Sheridan Le Fanu
Lifetime: 1814 - 1873 Passed: ≈ 148 years ago
Le Fanu worked in many genres but remains best known for his horror fiction. He was a meticulous craftsman and frequently reworked plots and ideas from his earlier writing in subsequent pieces. Many of his novels, for example, are expansions and refinements of earlier short stories. He specialised in tone and effect rather than "shock horror" and liked to leave important details unexplained and mysterious. He avoided overt supernatural effects: in most of his major works, the supernatural is strongly implied but a "natural" explanation is also possible. The demonic monkey in "Green Tea" could be a delusion of the story's protagonist, who is the only person to see it; in "The Familiar", Captain Barton's death seems to be supernatural, but is not actually witnessed, and the ghostly owl may be a real bird. This technique influenced later horror artists, both in print and on film (see, for example, the film producer Val Lewton's principle of "indirect horror").Though other writers have since chosen less subtle techniques, Le Fanu's finest tales, such as the vampire novella Carmilla and the short story "Schalken the Painter", remain some of the most powerful in the genre. He had enormous influence on one of the 20th century's most important ghost story writers, M. R. James, and although his work fell out of favour in the early part of the 20th century, towards the end of the century interest in his work increased and remains comparatively strong.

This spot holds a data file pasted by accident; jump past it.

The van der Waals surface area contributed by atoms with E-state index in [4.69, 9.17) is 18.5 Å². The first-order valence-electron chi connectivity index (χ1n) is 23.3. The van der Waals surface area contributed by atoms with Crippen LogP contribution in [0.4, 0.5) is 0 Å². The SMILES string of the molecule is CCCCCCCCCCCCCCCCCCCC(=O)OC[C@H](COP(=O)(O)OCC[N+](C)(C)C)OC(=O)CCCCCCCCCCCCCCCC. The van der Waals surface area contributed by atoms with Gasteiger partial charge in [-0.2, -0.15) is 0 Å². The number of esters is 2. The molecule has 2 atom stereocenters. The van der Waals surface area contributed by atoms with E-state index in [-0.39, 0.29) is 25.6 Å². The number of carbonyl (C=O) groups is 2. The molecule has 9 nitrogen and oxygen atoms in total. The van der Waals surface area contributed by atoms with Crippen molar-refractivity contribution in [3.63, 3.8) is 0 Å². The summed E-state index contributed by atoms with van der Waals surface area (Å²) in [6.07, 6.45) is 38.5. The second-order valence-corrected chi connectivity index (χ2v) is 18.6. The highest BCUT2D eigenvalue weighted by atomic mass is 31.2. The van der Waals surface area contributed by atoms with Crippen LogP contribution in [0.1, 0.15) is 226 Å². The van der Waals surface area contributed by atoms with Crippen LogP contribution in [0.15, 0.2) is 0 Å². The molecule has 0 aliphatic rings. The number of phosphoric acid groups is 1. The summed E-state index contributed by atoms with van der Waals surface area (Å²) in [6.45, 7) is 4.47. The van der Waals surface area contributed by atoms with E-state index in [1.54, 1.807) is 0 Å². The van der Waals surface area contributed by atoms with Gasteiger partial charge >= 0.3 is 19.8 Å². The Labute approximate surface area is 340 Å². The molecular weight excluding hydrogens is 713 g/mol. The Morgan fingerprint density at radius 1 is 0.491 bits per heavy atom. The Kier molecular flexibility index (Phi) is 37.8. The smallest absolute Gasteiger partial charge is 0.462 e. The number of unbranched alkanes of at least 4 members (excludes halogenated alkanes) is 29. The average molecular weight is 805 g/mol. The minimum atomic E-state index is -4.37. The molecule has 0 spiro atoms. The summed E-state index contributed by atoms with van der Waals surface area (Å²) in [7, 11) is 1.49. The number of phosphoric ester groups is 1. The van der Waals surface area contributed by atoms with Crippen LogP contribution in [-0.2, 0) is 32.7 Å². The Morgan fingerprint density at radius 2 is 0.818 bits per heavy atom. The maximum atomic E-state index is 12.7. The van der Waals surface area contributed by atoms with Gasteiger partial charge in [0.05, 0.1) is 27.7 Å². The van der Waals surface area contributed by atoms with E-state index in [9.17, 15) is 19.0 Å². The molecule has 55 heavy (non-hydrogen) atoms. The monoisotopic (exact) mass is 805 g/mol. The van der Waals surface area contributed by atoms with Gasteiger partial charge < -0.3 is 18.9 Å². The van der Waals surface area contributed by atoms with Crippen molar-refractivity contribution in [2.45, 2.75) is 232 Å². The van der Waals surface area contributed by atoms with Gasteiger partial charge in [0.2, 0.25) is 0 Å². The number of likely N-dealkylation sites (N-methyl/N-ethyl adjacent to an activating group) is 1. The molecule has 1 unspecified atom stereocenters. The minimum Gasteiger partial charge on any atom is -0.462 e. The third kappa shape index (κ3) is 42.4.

Joseph Thomas Sheridan Le Fanu (/ˈlɛfən.juː/; 28 August 1814 – 7 February 1873) was an Irish writer of Gothic tales, mystery novels, and horror fiction. He was a leading ghost story writer of his time, central to the development of the genre in the Victorian era. M. R. James described Le Fanu as "absolutely in the first rank as a writer of ghost stories”. Three of his best-known works are the locked-room mystery Uncle Silas, the lesbian vampire novella Carmilla, and the historical novel The House by the Churchyard.
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